Non-elementary classification theory

This is the title of a talk given at the Harvard Logic Seminar on October 31, 2017.


The classification theory of elementary classes was started by Michael Morley in the early sixties, when he proved that a countable first-order theory with a single model in some uncountable cardinal has a single model in all uncountable cardinals. The proof of this result, now called Morley's categoricity theorem, led to the development of forking, a joint generalization of linear independence in vector spaces and algebraic independence of fields, which is now a central pillar of modern model theory.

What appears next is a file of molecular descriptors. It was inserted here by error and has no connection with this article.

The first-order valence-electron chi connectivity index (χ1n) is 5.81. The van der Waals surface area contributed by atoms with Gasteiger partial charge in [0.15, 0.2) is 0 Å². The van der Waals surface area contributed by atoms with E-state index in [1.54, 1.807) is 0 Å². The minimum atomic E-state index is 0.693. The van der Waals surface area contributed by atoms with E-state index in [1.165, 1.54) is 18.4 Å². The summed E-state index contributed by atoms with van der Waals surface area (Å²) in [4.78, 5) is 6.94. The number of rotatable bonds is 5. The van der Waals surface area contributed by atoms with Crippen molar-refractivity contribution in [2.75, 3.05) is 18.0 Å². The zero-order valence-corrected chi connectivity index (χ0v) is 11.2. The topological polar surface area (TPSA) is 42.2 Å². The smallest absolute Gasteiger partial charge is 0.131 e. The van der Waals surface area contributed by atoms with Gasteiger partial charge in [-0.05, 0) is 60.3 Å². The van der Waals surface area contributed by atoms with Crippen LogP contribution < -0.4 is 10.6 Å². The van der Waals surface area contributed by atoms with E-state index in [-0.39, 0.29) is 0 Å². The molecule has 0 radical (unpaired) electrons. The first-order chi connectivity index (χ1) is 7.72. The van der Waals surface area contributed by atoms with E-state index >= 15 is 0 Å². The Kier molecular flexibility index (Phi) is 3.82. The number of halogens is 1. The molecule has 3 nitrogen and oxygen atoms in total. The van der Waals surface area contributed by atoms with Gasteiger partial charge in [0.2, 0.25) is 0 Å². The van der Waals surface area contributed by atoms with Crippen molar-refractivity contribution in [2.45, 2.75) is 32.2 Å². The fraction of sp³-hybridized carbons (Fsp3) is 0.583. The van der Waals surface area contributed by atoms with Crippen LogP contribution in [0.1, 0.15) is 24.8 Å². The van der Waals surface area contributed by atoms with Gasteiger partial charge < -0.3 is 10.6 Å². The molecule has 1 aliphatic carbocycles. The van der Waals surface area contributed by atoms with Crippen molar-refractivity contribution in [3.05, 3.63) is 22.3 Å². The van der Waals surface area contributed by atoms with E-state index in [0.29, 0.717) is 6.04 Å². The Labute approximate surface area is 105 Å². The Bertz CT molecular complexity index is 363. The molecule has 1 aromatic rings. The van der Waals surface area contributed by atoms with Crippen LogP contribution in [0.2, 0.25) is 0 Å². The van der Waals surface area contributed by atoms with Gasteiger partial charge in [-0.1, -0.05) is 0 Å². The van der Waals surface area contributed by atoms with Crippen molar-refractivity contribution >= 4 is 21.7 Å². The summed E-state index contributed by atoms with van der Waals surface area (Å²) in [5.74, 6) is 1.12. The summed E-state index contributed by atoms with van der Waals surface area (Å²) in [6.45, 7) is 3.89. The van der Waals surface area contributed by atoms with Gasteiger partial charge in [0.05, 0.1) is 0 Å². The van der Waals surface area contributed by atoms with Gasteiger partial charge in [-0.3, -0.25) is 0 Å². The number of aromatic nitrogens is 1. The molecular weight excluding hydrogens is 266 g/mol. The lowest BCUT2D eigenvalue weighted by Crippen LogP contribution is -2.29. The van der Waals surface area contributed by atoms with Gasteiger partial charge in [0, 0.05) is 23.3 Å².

In recent years, it has become apparent that the theory of forking can also be developed in several non-elementary contexts. Prime among those is the axiomatic framework of abstract elementary classes (AECs), encompassing the class of models of any L∞, ω-theory and closely connected to the more general framework accessible categories. A test question to judge progress in this direction is the forty year old eventual categoricity conjecture of Shelah, which says that a version of Morley's categoricity theorem should hold of any AEC. I will survey recent developments, including the connections with category theory and large cardinals as well as my resolution of the eventual categoricity conjecture for classes of models axiomatized by a universal L∞, ω-theory.